The system the LAPD uses to teach their officers these critical thinking and problem solving skills is called CAPRA, which stands for Client, Acquire and Analyze, Partnership, Response, and Assessment. The first step is to figure out who the client is. Are they native speakers of English, or is it their second language, and how may that language barrier affect communications between officers and citizens? Is the client young, or of a certain racial background, or LGBT, and how will these various diversities impact policing procedures? The next step, Acquire and Analyze, requires officers to use their critical thinking skills to first Acquire information about the situation and next to Analyze that information. Next is Partnership, a core value of the LAPD. “We want officers to include the element of partnership in all that they do,” Dr. Pannell said. The LAPD, while often the first responders to a crisis, are not the only actors involved. Oftentimes a situation requires a partnership with others. Mental illnesses require the help of people in other departments, and homelessness often requires multiple agencies. Police are trained to recognize that they cannot do everything by themselves. Once these steps have been completed officers are free to Respond to the situation at hand, and afterward to Assess how their interaction went—and how it could be bettered. Dr. Pannell said that CAPRA is a fluid mantra that allows officers the freedom to determine the correct response to situations, not something that is set in stone. “Critical thinking means you don’t always have to start in the same place,” she said.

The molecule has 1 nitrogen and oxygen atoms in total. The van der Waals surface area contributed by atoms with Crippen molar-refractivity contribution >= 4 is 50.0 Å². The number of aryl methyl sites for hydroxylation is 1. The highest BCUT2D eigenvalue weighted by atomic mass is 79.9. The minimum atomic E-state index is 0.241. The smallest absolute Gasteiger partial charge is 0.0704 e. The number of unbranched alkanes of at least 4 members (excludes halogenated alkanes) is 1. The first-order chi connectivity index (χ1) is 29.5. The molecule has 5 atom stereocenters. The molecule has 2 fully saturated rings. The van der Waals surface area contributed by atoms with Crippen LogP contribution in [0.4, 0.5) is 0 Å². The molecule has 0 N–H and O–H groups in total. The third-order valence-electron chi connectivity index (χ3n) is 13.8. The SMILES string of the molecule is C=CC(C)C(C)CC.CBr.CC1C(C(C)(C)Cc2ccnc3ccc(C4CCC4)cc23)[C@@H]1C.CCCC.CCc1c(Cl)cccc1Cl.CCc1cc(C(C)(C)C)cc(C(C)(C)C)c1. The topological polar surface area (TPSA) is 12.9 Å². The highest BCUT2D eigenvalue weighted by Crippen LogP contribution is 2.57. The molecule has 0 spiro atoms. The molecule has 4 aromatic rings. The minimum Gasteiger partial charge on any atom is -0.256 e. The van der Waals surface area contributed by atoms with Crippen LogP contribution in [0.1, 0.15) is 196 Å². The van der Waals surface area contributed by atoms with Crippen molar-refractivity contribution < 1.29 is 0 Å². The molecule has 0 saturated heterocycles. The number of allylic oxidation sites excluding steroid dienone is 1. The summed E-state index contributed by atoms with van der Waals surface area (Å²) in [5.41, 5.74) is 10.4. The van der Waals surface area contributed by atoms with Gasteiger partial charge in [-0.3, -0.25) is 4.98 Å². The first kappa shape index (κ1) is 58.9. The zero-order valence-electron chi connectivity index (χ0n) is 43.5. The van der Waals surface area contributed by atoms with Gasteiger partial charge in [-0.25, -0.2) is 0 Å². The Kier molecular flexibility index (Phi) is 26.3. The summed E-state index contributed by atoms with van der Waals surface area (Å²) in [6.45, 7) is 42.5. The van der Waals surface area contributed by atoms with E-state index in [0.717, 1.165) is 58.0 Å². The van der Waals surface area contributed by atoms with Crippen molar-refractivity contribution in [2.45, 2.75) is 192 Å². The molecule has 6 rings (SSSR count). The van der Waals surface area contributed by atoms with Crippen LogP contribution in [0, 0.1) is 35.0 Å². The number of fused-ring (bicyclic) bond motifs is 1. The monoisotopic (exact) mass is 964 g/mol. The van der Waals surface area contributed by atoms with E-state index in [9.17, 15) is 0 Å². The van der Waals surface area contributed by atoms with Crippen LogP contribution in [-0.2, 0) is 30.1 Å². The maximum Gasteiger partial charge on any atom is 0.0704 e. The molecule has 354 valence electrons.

Another critically important lesson for the officers is how to control and de-escalate a situation that is in danger of not being contained. Dr. Pannell stressed that, although the LAPD may not have always used the term “de-escalation,” they have been teaching skills regarding it for a long time. But she was quick to point out the limitations of the word. “De-escalation is a two-dimensional term in a three- or four-dimensional environment,” she said. The challenge of the term “de-escalation” is that it gives out the idea that things go either up or down, when in reality the fluid and dynamic situation in which officers are involved can go sideways and left and right. “I can teach officers the safety component,” she said, “but only the public can do the public component.”